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An LMNtal program is written as an LMNtal process that represents hierarchical graphs (consisting of atoms, links and membranes) with rewrite rules for them. An LMNtal process is a multiset (bag) of the following:

syntactic category | form | description |

atoms | \( p(X_1,\dots,X_n) \) | a graph node with a symbolic name \( p \) and an ordered sequence of links \( X_i \) |

cells | \( \{ \textit{Process}\,\} \) \( m\{ \textit{Process}\,\} \) | a process enclosed with a membrane (curly braces),optionally with a membrane name \( m \) |

rules | \( (\textit{Head}\ \texttt{:-}\ \textit{Body}\,) \) | a rewrite rule for processes, explained below |

The elements of a multiset are either separated by commas (e.g., a(X), b(X)) or terminated by periods (e.g., a(X). b(X).).

Links names are written using alphanumeric tokens starting with capital letters (e.g., X, Res). The other alpha-numeric tokens are treated as atom or membrane names (e.g., foo, 123). Quoted symbols can also be used for atom or membrane names (e.g., "foo", 'bar', [:baz:]).

Since link names stand for endpoints of one-to-one links, *each link name in a well-formed process must occur at most twice, and each link name in a well-formed rule must occur exactly twice.* A link occurring only once in a process is called a **free link**. A process with no free link is called a **closed process**.

For instance, the first example below is a well-formed process with one free link Y, and the second and the third examples are well-formed closed processes.

plus(AX,B,Y), times(A,X,AX), a(A), x(X). p(X,Y), p(Y,Z), p(Z,X), p(U,U). out(X), { in(X), out(Y), { in(Y), a, b }}.

LMNtal comes with a special atom '=', called a **connector**, as will be described later.

Atoms with *n* links are often used to represent (*n*-1)-ary terms, where the *n*th link of the atom represents the "entry point" of the term.
Since each link name occurs at most twice, we can abbreviate

\( p(s_1,\dots,s_m),\ q(t_1,\dots,t_n) \)

to

\( p(s_1,\dots,s_{k-1}, q(t_1,\dots,t_{n-1}),s_{k+1},\dots,s_m) \)

if \( t_n \) and \( s_k \) are the same link name. For example,

c(A,L1,L0),c(B,L2,L1),n(L2),1(A),2(B)

can be abbreviated to

c(1,c(2,n),L0).

This can be written also as

L0=c(1,c(2,n))

because LMNtal regards c(1,c(2,n),L0) and L0=L1, c(1,c(2,n),L1) as identical (see Connectors below) and we can use the term notation for the latter to obtain L0=c(1,c(2,n)) .

Abbreviated form is provided also for membranes. For an atom name *p* and a membrane,
\( p(\dots, \{\dots\}, \dots) \) stands for a process
\( p(\dots, X, \dots), \{\texttt{+}X, \dots\} \) .

The Prolog list syntax can be used in LMNtal. List constructor atoms have three arguments and the name '.' . For example,

'.'(A,Tmp,X), '.'(B,Rest,Tmp), '[]'(Rest)

can be abbreviated to both of the following:

X=[A,B|Rest], Rest=[] X=[A,B]

Binary atoms of the form X=Y are called **connectors**. A connector states that the two links are interconnected (in zero steps).
For example, ( p(A,X,C), X=B ) is equivalent to p(A,B,C)
as well as to ( p(A,B,X), C=X ) and C=p(A,B).

Connectors are typically used in the base case of a recursive definition:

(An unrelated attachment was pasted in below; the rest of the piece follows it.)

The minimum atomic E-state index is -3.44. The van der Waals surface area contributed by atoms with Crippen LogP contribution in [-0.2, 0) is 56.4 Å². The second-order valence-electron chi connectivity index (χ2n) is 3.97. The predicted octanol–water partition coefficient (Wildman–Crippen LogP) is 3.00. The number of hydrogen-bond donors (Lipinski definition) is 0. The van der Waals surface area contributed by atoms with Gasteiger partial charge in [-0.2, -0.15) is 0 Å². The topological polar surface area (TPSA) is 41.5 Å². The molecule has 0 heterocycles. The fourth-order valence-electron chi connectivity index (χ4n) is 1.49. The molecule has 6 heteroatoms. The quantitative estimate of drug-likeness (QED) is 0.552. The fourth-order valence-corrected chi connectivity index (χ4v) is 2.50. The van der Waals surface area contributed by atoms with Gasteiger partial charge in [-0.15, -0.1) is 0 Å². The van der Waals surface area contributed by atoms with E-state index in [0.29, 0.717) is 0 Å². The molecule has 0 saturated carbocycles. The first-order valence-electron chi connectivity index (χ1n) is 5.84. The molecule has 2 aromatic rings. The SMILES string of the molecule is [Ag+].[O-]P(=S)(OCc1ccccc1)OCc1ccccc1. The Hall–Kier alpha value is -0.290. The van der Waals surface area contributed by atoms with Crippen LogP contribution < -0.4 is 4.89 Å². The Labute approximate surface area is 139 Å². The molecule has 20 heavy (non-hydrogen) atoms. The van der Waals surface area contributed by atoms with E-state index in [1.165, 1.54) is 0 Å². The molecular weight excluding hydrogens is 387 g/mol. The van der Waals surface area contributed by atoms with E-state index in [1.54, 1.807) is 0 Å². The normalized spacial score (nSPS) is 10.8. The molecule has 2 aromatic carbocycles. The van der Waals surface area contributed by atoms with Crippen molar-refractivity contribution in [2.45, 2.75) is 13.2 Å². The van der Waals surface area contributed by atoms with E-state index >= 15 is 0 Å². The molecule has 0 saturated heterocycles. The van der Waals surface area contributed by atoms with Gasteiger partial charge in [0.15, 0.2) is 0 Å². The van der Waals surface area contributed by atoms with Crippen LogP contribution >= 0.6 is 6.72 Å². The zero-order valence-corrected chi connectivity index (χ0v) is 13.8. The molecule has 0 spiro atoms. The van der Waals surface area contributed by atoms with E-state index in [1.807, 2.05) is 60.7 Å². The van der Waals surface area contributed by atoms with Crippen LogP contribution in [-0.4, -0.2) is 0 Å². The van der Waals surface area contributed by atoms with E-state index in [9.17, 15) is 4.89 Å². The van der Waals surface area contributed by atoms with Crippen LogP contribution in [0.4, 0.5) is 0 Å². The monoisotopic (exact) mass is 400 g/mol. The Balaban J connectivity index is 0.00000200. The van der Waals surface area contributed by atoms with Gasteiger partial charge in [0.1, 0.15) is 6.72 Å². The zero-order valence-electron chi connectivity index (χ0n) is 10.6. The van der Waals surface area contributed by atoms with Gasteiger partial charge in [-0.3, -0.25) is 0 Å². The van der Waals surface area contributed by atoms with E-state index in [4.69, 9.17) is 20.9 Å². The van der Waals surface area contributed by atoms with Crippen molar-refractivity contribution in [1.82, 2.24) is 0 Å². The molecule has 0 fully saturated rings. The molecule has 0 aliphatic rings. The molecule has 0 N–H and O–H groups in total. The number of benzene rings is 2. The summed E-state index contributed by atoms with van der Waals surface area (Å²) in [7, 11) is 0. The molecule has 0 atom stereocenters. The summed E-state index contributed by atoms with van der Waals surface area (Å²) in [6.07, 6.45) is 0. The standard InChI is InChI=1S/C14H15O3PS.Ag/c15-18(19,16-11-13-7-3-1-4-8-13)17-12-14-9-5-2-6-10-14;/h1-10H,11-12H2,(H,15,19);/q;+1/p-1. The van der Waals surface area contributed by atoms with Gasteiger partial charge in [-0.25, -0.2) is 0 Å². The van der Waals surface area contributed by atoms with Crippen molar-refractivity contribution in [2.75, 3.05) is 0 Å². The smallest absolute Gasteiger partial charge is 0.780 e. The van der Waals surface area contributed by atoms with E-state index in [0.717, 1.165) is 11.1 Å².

( append([],Y,Res) :- Res=Y ), ( append([A|X],Y,Res) :- Res=[A|R], append(X,Y,R)] )

The basic syntax of a rule is

\( (\textit{Head}\ \texttt{:-}\ \textit{Body}\,) \)

The enclosing parentheses can be omitted if periods are used to terminate the rule. Both of *Head* and *Body* are **process templates**.
*Head* specifies processes to be rewritten and
*Body* specifies the result of rewriting.
Rules work only for the processes residing in the same membrane.

The full syntax of a rule that contains *Guards*
will be explained in a separate section.

A process template is a multiset of the following:

syntactic category | form | description |

atoms | \( p(X_1,\dots,X_n) \) | same as in a process |

cells | \( \{\textit{Template}\,\} \) \( \{\textit{Template}\,\}/ \) \( m\{\textit{Template}\,\} \) \( m\{\textit{Template}\,\}/ \) | a process template enclosed with a membrane |

rules | \( (\textit{Head}\ \texttt{:-}\ \textit{Body}\,) \) | allowed only in a Body |

process contexts | \( \texttt{\$}p \) \( \texttt{\$}p\texttt{[}X_1,\dots,X_n\texttt{]} \) \( \texttt{\$}p\texttt{[}X_1,\dots,X_n\texttt{|*}X\texttt{]} \) | matches a multiset of atoms and cells (see below) |

rule contexts | \( @p \) | matches a multiset of rules |

A cell template with a membrane name only matches a cell with the same membrane name. A cell template with '/' (the stable flag) only matches a **stable** cell, i.e., a cell containing no applicable rules inside it.

A process context is a 'wildcard' for processes and represents a multiset of atoms and cells. The arguments \( X_1,\dots,X_n \) specify the set of free links that must exist in the matched process. The optional \( *X \) represents an arbitrary number of extra free links.

The form \( \texttt{\$}p \) is an abbreviation of \( \texttt{\$} p\texttt{[|*}X\texttt{]} \), i.e., a multiset of atoms and cells with no constraints on the occurrences of free links.

A process context must occur within a membrane in a head. Alternatively, it may either occur

- in a head and an input position of a guard, or
- in an output position of a guard.

Process contexts of the latter kinds are called **typed process contexts**;
see Guards for details.

You can abbreviate

\( p(s_1,\dots,s_{k-1},X,s_{k+1},\dots,s_m),\,\texttt{\$}q\texttt{[}X\texttt{]} \)

to

\( p(s_1,\dots,s_{k-1},\texttt{\$}q,s_{k+1},\dots,s_m) \).